At the height of the diplomatic row, Luther Wenge, governor of Morobe Province, organised anti-Australian protests to urge the PNG government to break all trade and relations with Australia. Thousands took part, indicating significant hostility in PNG to the Howard government’s actions. Wenge was also behind the Supreme Court challenge to the ECP.
Following the court decision, Wenge rapidly dropped his political posturing and signalled his willingness to work with Canberra. “It’s wrong to say I’m anti-Australian, they are our good friends,” he declared. Calling for the drawing up of an “ECP Mark II,” he said: “The fact that those senior ECP officers now have an understanding of PNG and police operations will greatly assist them to design and introduce a new program for the police.”
Wenge’s manoeuvring highlights the precarious position of PNG’s small privileged elite, who have little choice but to accept the Howard government’s dictates yet confront growing hostility over deteriorating living standards and Canberra’s actions.Constitutional change
In the wake of the court decision, Howard insisted that the ECP had to be resumed as quickly as possible. Without consulting the PNG government, he arrogantly declared: “It may well be that the only solution to the problem is an amendment to the PNG Constitution.” For his part, Australian Foreign Minister Alexander Downer immediately blamed the PNG government, saying: “We weren’t involved with the actual legislation. That was a matter for the PNG government.”
PNG Foreign Affairs Minister Rabbie Namaliu pointed out that Australian officials had been deeply involved in writing the legislation. “Now this statement [by Downer] was both unfortunate and incorrect. The drafting of the ECP treaty and the legislation enacted by the Parliament was a joint effort. There was substantial input into the process by Australian government legal representatives and officials. It was the view of both our lawyers as well as Australian lawyers, at that time, that the legislation was constitutionally valid.”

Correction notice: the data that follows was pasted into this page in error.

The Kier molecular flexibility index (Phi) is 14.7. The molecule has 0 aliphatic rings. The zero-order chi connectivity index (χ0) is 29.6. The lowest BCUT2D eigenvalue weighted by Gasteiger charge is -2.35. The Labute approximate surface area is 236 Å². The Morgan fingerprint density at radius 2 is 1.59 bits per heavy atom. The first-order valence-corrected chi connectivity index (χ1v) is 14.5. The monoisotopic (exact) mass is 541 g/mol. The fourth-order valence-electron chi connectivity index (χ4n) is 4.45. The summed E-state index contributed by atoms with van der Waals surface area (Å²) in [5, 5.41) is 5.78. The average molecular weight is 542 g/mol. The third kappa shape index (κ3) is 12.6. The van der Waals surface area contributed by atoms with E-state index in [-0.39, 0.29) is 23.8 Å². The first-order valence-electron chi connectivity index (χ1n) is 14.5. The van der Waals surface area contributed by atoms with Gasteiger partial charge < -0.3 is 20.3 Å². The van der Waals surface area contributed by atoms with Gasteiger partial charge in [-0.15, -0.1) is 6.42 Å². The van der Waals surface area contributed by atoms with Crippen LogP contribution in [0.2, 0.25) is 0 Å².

The PNG government is under considerable pressure to facilitate the return of Australian police. Australian aid is worth $A330 million annually and amounts to 20 percent of government revenue. Standard & Poors and the ANZ bank are already making economic predictions that are contingent upon PNG accepting a revised ECP.
Nonetheless, negotiations are likely to be protracted and acrimonious. Namaliu ruled out changing the PNG constitution, saying: “Well they have to try and appreciate our position, that it is very difficult to amend the constitution. Particularly in the present environment it’s not going to be that easy.”
Namaliu stated that PNG wants to review not only the legal issue of immunity, but substantial sections of the agreement. “It shouldn’t be a one-way street, they shouldn’t be expecting us only to be accommodative in this situation. After all it’s supposed to be a bilateral arrangement that is adhered to by both countries,” he said. Australian High Commissioner Michael Potts immediately declared that such calls were “misplaced”.
Even avid supporters of the ECP such as PNG Police Minister Bire Kimisopa have complained that Canberra’s bullying is placing them in an untenable situation. “It has to be clearly understood by the Australian government we’ve bent backwards. We are committed to this program. We’ve done everything under the sun to get this program up and running, and I think the Australians ought to realise that you can’t... we can’t be seen as being towed around”.
The Howard government has no intention of backing down or making any concessions, however. Its demands for fundamental legal changes to allow for what amounts to an abrogation of national sovereignty is certain to fuel further tensions within the PNG ruling elite as well as wider popular resentment and opposition.